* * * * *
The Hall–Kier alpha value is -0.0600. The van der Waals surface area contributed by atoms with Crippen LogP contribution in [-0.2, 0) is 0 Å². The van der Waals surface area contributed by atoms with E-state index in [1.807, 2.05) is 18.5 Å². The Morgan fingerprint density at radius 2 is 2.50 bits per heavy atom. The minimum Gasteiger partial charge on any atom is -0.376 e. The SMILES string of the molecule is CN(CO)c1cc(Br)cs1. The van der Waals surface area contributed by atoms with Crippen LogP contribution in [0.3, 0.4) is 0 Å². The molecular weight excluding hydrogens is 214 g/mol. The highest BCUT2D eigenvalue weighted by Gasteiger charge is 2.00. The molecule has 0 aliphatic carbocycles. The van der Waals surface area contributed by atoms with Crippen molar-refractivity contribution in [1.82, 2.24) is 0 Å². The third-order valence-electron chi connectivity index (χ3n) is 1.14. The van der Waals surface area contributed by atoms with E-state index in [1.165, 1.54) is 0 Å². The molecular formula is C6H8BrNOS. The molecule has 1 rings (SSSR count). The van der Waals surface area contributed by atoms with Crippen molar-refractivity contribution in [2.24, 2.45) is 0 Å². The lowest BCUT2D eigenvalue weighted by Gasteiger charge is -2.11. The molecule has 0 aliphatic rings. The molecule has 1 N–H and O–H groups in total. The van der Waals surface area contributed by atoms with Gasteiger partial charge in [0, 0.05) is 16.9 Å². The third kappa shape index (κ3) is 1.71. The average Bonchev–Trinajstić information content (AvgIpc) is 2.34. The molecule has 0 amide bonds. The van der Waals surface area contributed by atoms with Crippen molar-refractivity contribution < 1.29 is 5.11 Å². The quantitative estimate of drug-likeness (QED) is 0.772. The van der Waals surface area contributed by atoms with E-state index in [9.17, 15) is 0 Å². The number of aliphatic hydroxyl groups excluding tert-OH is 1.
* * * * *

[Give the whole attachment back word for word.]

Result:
The Hall–Kier alpha value is -0.0600. The van der Waals surface area contributed by atoms with Crippen LogP contribution in [-0.2, 0) is 0 Å². The van der Waals surface area contributed by atoms with E-state index in [1.807, 2.05) is 18.5 Å². The Morgan fingerprint density at radius 2 is 2.50 bits per heavy atom. The minimum Gasteiger partial charge on any atom is -0.376 e. The SMILES string of the molecule is CN(CO)c1cc(Br)cs1. The van der Waals surface area contributed by atoms with Crippen LogP contribution in [0.3, 0.4) is 0 Å². The molecular weight excluding hydrogens is 214 g/mol. The highest BCUT2D eigenvalue weighted by Gasteiger charge is 2.00. The molecule has 0 aliphatic carbocycles. The van der Waals surface area contributed by atoms with Crippen molar-refractivity contribution in [1.82, 2.24) is 0 Å². The third-order valence-electron chi connectivity index (χ3n) is 1.14. The van der Waals surface area contributed by atoms with E-state index in [1.165, 1.54) is 0 Å². The molecular formula is C6H8BrNOS. The molecule has 1 rings (SSSR count). The van der Waals surface area contributed by atoms with Crippen molar-refractivity contribution in [2.24, 2.45) is 0 Å². The lowest BCUT2D eigenvalue weighted by Gasteiger charge is -2.11. The molecule has 0 aliphatic rings. The molecule has 1 N–H and O–H groups in total. The van der Waals surface area contributed by atoms with Gasteiger partial charge in [0, 0.05) is 16.9 Å². The third kappa shape index (κ3) is 1.71. The average Bonchev–Trinajstić information content (AvgIpc) is 2.34. The molecule has 0 amide bonds. The van der Waals surface area contributed by atoms with Crippen molar-refractivity contribution < 1.29 is 5.11 Å². The quantitative estimate of drug-likeness (QED) is 0.772. The van der Waals surface area contributed by atoms with E-state index in [9.17, 15) is 0 Å². The number of aliphatic hydroxyl groups excluding tert-OH is 1.